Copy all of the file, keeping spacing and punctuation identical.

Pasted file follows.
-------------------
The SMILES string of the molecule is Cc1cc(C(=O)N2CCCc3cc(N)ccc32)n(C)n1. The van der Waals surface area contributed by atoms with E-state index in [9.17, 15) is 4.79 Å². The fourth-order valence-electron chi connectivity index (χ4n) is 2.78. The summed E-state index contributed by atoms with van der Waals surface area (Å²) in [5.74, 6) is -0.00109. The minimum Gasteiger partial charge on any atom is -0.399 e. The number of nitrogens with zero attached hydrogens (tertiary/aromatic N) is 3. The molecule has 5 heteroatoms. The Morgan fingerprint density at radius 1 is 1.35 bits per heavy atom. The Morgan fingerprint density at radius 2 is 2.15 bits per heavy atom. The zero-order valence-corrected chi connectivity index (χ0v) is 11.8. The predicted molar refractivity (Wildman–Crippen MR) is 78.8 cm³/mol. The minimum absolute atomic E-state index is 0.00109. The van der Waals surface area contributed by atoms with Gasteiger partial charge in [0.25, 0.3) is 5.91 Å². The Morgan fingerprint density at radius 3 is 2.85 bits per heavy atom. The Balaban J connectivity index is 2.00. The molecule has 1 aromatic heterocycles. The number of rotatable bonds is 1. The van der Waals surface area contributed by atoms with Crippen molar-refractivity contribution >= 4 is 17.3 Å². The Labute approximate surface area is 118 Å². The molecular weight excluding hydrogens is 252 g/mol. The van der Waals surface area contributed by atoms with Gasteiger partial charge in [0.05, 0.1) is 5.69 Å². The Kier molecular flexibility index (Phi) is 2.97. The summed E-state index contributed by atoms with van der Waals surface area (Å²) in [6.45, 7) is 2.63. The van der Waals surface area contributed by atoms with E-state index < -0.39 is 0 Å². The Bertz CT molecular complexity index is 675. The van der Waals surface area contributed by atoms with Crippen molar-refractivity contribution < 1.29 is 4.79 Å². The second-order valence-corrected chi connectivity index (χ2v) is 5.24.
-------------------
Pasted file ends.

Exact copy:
The SMILES string of the molecule is Cc1cc(C(=O)N2CCCc3cc(N)ccc32)n(C)n1. The van der Waals surface area contributed by atoms with E-state index in [9.17, 15) is 4.79 Å². The fourth-order valence-electron chi connectivity index (χ4n) is 2.78. The summed E-state index contributed by atoms with van der Waals surface area (Å²) in [5.74, 6) is -0.00109. The minimum Gasteiger partial charge on any atom is -0.399 e. The number of nitrogens with zero attached hydrogens (tertiary/aromatic N) is 3. The molecule has 5 heteroatoms. The Morgan fingerprint density at radius 1 is 1.35 bits per heavy atom. The Morgan fingerprint density at radius 2 is 2.15 bits per heavy atom. The zero-order valence-corrected chi connectivity index (χ0v) is 11.8. The predicted molar refractivity (Wildman–Crippen MR) is 78.8 cm³/mol. The minimum absolute atomic E-state index is 0.00109. The van der Waals surface area contributed by atoms with Gasteiger partial charge in [0.25, 0.3) is 5.91 Å². The Morgan fingerprint density at radius 3 is 2.85 bits per heavy atom. The Balaban J connectivity index is 2.00. The molecule has 1 aromatic heterocycles. The number of rotatable bonds is 1. The van der Waals surface area contributed by atoms with Crippen molar-refractivity contribution >= 4 is 17.3 Å². The Labute approximate surface area is 118 Å². The molecular weight excluding hydrogens is 252 g/mol. The van der Waals surface area contributed by atoms with Gasteiger partial charge in [0.05, 0.1) is 5.69 Å². The Kier molecular flexibility index (Phi) is 2.97. The summed E-state index contributed by atoms with van der Waals surface area (Å²) in [6.45, 7) is 2.63. The van der Waals surface area contributed by atoms with E-state index < -0.39 is 0 Å². The Bertz CT molecular complexity index is 675. The van der Waals surface area contributed by atoms with Crippen molar-refractivity contribution < 1.29 is 4.79 Å². The second-order valence-corrected chi connectivity index (χ2v) is 5.24.